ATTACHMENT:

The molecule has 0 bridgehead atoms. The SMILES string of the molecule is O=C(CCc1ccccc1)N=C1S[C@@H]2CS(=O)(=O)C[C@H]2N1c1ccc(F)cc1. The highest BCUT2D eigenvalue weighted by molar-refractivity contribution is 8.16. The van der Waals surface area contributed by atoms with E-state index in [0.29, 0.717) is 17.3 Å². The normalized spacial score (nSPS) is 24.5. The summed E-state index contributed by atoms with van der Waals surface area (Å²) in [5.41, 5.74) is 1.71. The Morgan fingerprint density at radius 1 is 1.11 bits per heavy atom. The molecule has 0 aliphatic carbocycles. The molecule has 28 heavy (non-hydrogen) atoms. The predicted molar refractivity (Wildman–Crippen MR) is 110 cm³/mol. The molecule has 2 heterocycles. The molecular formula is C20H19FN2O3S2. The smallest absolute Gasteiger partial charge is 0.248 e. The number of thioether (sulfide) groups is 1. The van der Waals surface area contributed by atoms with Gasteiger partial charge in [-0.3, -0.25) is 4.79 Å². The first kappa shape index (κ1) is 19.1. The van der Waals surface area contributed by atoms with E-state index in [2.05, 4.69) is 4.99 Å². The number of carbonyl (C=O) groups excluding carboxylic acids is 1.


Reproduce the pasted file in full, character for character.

The molecule has 0 bridgehead atoms. The SMILES string of the molecule is O=C(CCc1ccccc1)N=C1S[C@@H]2CS(=O)(=O)C[C@H]2N1c1ccc(F)cc1. The highest BCUT2D eigenvalue weighted by molar-refractivity contribution is 8.16. The van der Waals surface area contributed by atoms with E-state index in [0.29, 0.717) is 17.3 Å². The normalized spacial score (nSPS) is 24.5. The summed E-state index contributed by atoms with van der Waals surface area (Å²) in [5.41, 5.74) is 1.71. The Morgan fingerprint density at radius 1 is 1.11 bits per heavy atom. The molecule has 0 aliphatic carbocycles. The molecule has 28 heavy (non-hydrogen) atoms. The predicted molar refractivity (Wildman–Crippen MR) is 110 cm³/mol. The molecule has 2 heterocycles. The molecular formula is C20H19FN2O3S2. The smallest absolute Gasteiger partial charge is 0.248 e. The number of thioether (sulfide) groups is 1. The van der Waals surface area contributed by atoms with Gasteiger partial charge in [-0.3, -0.25) is 4.79 Å². The first kappa shape index (κ1) is 19.1. The van der Waals surface area contributed by atoms with E-state index in [2.05, 4.69) is 4.99 Å². The number of carbonyl (C=O) groups excluding carboxylic acids is 1.